Jorge Galindo

Jose Sandoval, Jorge Galindo and Erick Vela would be sentenced to death by the State of Nebraska for the murders of five people

According to court documents Jose Sandoval, Jorge Galindo and Erick Vela would enter a bank with the intention to rob it and before they were done five people would be shot and killed: Lisa Bryant, 29, Lola Elwood, 43, Samuel Sun, 50, all Norfolk, Jo Mausbach, 42, Humphrey, and Evonne Tuttle, 37

Jose Sandoval, Jorge Galindo and Erick Vela were arrested, convicted and sentenced to death

Jorge Galindo Photos

Jorge Galindo

Jorge Galindo Now

Committed Name
Legal Name
Gender:MALERace:HISPANICDate of Birth:05/18/1981

Jose Sandoval Photos

jose sandoval nebraska death row

Jose Sandoval Now

Committed Name
Legal Name
Gender:MALERace:HISPANICDate of Birth:05/08/1979

Erick Vela Photos

eric vela nebraska death row

Erick Vela Now

Committed Name
Legal Name
Gender:MALERace:HISPANICDate of Birth:10/10/1980

Jorge Galindo Case

Twenty years after five people were slain in a Norfolk bank in one of the deadliest bank killings in U.S. history, the three men who shot them remain on death row with open appeals and no execution date in sight.

In just 40 seconds on the morning of Sept. 26, 2002, Lola Elwood, Lisa Bryant, Jo Mausbach and Samuel Sun, employees at the US Bank branch in the northeast Nebraska town, and a customer at the counter, Evonne Tuttle, had been gunned down, the terrible crime captured on video and in the accounts of two employees who survived the nightmare.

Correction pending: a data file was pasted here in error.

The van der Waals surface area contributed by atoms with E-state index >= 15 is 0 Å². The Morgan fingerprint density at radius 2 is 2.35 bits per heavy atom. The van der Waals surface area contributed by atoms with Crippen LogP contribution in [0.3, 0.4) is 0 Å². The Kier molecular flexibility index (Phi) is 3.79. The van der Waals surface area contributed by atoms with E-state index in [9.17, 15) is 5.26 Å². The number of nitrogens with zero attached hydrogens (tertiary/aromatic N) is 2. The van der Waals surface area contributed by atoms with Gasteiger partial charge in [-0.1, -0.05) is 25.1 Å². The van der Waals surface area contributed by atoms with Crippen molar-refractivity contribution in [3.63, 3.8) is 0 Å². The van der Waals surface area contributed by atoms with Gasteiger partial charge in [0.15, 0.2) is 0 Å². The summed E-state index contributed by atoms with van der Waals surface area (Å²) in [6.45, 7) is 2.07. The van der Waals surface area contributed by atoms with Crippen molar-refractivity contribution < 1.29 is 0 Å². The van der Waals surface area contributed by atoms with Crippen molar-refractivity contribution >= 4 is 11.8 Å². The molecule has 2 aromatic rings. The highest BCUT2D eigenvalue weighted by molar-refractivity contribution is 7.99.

Jose Sandoval walked to the front, quickly shooting Sun, Tuttle and Mausbach.

Erick Vela and Jorge Galindo went to offices on either side, Vela shooting Bryant and Galindo shooting Elwood, then firing at a customer who started to walk in.

The three left empty-handed as the five died.

Police later would describe the acrid smell of spent gunpowder and blood heavy in the air when they arrived.

Within hours, Sandoval, Galindo and Vela would be locked up for it after stopping at a McDonald’s in O’Neill, 75 miles away.

But nothing else in the cases has happened quickly.

The three ultimately landed on death row, Sandoval and Galindo after being found guilty at trial and Vela after pleading guilty.

Separate three-judge panels found their crimes warranted death sentences.

Then came automatic appeals, all rejected.